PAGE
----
I've just spent the last couple of hours immersed in a glossy high-end magazine from Japan: Kateigaho International Edition. In refreshing contrast to the glossy high-end brochure I had trouble with in the last post, this issue of KIE delves deeply into the aesthetic of frugality and speaks eloquently about the beauty of reuse and repair and how connected these concepts are to Japanese culture. No fashionable flash in the pan, the Japanese appreciation of wabi sabi, mingei (folk art) and mottainai (respect for all things, using them so nothing is lost or wasted in the course of an object's existence) flows from spiritual belief imbued in daily life.
There is a great array of articles on sakiori, the art of weaving with rags; hishizashi, a form of counted thread embroidery; boro cloth; patchwork; and wood, paper and ceramic crafts.
Shimatsu, a Kyoto dialect word for frugality, is written with the characters for "beginning" and "end", indicating an attitude of careful consideration from start to finish.
This handbag is made from the persimmon cured cloth used to strain the lees in sake-making. The fabric becomes like leather over its years of use.
Worn out socks and t-shirts are stitched with sashiko and used as dustrags. Think of how the relationship with an object you are dusting would change if the chore was carried out with a hand stitched cloth. It might transform from drudgery into an act of devotion.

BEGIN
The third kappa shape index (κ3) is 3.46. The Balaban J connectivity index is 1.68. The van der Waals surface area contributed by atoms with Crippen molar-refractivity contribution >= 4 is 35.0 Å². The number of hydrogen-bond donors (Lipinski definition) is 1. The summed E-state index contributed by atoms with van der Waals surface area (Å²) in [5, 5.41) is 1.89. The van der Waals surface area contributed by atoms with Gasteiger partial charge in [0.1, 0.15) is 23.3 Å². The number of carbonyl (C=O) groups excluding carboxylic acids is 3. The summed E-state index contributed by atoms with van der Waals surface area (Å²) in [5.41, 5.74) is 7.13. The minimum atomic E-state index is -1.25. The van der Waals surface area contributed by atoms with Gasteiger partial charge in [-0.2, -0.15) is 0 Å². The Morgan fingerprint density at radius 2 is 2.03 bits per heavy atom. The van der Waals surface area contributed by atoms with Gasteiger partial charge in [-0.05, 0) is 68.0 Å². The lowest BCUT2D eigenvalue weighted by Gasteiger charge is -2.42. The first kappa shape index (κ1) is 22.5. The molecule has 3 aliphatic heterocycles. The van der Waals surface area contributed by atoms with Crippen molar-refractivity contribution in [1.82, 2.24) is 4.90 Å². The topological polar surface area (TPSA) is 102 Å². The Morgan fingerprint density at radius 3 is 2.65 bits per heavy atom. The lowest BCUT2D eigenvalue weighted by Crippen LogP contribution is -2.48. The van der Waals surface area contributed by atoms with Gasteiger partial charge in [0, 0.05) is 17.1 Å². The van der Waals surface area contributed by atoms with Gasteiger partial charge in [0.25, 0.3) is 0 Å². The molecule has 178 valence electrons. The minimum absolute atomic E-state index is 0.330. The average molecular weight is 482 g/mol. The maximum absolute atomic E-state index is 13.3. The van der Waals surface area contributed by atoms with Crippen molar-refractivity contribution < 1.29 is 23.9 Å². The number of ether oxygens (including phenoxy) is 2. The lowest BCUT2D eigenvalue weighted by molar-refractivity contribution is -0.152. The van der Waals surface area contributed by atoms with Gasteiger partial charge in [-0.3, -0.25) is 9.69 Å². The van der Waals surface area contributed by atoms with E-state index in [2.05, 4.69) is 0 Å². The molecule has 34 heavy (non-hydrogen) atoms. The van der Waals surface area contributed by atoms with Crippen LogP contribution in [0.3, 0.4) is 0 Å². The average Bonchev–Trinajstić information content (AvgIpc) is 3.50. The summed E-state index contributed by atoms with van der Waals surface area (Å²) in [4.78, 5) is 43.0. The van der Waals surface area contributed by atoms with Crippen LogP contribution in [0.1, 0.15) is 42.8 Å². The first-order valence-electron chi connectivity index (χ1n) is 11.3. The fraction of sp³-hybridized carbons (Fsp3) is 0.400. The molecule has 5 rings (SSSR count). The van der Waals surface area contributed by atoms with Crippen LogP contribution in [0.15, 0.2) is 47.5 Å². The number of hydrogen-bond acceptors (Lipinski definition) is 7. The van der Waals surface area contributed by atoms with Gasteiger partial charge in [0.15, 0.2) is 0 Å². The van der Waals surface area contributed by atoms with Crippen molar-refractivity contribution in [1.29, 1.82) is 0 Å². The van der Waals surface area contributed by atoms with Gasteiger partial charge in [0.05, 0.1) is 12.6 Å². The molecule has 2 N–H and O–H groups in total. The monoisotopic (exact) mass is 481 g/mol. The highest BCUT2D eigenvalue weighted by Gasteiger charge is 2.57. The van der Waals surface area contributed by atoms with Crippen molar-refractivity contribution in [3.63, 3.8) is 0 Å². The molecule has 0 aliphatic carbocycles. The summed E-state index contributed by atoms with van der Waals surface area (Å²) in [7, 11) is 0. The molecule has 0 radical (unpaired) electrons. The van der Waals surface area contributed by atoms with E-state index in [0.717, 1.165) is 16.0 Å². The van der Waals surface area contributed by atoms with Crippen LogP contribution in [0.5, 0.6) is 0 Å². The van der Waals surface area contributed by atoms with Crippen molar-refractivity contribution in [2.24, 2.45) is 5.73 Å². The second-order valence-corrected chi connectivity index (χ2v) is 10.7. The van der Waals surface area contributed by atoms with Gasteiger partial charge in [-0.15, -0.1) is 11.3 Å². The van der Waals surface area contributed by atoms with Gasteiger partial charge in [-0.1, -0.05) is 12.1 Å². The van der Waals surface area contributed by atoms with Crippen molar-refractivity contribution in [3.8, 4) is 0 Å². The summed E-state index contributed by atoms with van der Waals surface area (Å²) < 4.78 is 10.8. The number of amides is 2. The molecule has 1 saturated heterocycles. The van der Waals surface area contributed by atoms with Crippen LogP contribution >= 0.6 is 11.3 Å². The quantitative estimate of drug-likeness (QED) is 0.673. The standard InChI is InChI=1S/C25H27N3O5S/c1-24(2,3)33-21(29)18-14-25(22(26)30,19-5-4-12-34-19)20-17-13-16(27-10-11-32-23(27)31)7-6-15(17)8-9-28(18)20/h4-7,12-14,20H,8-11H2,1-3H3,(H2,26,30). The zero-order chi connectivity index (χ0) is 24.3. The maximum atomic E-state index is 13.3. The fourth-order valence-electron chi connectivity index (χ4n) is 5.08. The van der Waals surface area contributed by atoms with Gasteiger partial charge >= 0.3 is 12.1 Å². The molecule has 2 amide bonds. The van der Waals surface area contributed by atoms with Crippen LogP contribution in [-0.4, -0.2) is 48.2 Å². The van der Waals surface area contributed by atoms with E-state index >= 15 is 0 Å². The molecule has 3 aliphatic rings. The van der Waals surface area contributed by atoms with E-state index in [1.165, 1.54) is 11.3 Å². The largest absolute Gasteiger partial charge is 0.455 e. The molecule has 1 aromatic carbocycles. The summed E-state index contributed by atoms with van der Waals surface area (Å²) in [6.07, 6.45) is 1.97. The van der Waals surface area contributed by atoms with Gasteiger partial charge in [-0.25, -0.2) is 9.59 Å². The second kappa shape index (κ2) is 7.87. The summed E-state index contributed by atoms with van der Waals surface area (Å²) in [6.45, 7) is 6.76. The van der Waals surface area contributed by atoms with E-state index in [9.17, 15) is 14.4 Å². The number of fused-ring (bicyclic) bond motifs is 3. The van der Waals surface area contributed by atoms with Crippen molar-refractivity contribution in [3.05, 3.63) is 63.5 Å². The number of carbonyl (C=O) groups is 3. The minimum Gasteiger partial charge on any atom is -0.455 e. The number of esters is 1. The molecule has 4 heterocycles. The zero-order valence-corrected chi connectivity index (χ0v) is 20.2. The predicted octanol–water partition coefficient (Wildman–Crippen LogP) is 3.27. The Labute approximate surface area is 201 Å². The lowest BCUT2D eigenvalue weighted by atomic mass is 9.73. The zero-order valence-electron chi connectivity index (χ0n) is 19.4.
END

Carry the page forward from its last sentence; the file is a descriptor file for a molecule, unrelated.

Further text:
Kintsugi is the art of repairing broken ceramics with lacquer and gold dust. The text includes a quote from gallery owner Kazuya Kuroda:
One suspects that this mending of broken vessels, then using and loving them, speaks to a certain sense of beauty that is peculiar to Japan.
None of this comes cheap, of course. People at the lower end of the income scale, ironically, can't afford rag rugs and mended pottery. But somehow, appreciation of the aesthetic of frugality seems authentic to Japanese culture whereas it seems a world away from the faux pauvre Eurostyle of Roche-Bobois.
KIE is often available at news stands and magazine shops that carry international publications. If you can find a copy of this edition (#28), it is well worth the investment. Also featured are articles on Jeffrey Montgomery's incredible (and well-used) collection of mingei, organic farming in Japan, and some yummy recipes.
(Thanks to my dear friend Jean-Pierre for sending me my copy.)